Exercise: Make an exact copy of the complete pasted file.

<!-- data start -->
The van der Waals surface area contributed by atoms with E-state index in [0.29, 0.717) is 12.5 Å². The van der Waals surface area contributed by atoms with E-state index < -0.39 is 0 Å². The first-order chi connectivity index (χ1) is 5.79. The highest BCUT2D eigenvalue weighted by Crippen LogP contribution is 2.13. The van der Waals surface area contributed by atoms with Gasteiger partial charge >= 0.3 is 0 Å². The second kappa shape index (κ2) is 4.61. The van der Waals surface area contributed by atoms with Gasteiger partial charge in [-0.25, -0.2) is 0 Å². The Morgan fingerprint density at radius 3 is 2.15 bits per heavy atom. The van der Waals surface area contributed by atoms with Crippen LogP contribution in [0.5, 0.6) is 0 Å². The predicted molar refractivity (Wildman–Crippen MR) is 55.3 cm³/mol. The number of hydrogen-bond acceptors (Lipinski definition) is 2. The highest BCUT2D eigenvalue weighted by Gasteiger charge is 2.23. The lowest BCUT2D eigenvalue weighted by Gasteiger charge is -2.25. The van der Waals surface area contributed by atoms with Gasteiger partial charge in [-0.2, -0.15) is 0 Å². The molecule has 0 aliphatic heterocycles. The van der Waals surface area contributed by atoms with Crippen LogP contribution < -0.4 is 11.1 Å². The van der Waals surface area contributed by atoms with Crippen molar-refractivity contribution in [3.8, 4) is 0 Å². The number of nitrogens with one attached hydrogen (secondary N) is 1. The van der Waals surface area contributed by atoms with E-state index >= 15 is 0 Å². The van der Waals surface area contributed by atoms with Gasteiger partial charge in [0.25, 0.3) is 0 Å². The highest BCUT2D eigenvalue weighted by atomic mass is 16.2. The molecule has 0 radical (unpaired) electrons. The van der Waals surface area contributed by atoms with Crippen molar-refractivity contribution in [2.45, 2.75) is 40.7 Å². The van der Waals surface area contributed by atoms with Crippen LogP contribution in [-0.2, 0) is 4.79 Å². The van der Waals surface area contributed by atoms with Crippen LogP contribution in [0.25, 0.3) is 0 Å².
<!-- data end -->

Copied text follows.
The van der Waals surface area contributed by atoms with E-state index in [0.29, 0.717) is 12.5 Å². The van der Waals surface area contributed by atoms with E-state index < -0.39 is 0 Å². The first-order chi connectivity index (χ1) is 5.79. The highest BCUT2D eigenvalue weighted by Crippen LogP contribution is 2.13. The van der Waals surface area contributed by atoms with Gasteiger partial charge >= 0.3 is 0 Å². The second kappa shape index (κ2) is 4.61. The van der Waals surface area contributed by atoms with Gasteiger partial charge in [-0.25, -0.2) is 0 Å². The Morgan fingerprint density at radius 3 is 2.15 bits per heavy atom. The van der Waals surface area contributed by atoms with Crippen LogP contribution in [0.5, 0.6) is 0 Å². The predicted molar refractivity (Wildman–Crippen MR) is 55.3 cm³/mol. The number of hydrogen-bond acceptors (Lipinski definition) is 2. The highest BCUT2D eigenvalue weighted by Gasteiger charge is 2.23. The lowest BCUT2D eigenvalue weighted by Gasteiger charge is -2.25. The van der Waals surface area contributed by atoms with Gasteiger partial charge in [-0.2, -0.15) is 0 Å². The molecule has 0 aliphatic heterocycles. The van der Waals surface area contributed by atoms with Crippen LogP contribution < -0.4 is 11.1 Å². The van der Waals surface area contributed by atoms with Crippen molar-refractivity contribution in [3.8, 4) is 0 Å². The number of nitrogens with one attached hydrogen (secondary N) is 1. The van der Waals surface area contributed by atoms with E-state index >= 15 is 0 Å². The van der Waals surface area contributed by atoms with Gasteiger partial charge in [0.25, 0.3) is 0 Å². The highest BCUT2D eigenvalue weighted by atomic mass is 16.2. The molecule has 0 radical (unpaired) electrons. The van der Waals surface area contributed by atoms with Crippen molar-refractivity contribution in [2.45, 2.75) is 40.7 Å². The van der Waals surface area contributed by atoms with Crippen LogP contribution in [-0.2, 0) is 4.79 Å². The van der Waals surface area contributed by atoms with Crippen LogP contribution in [0.25, 0.3) is 0 Å².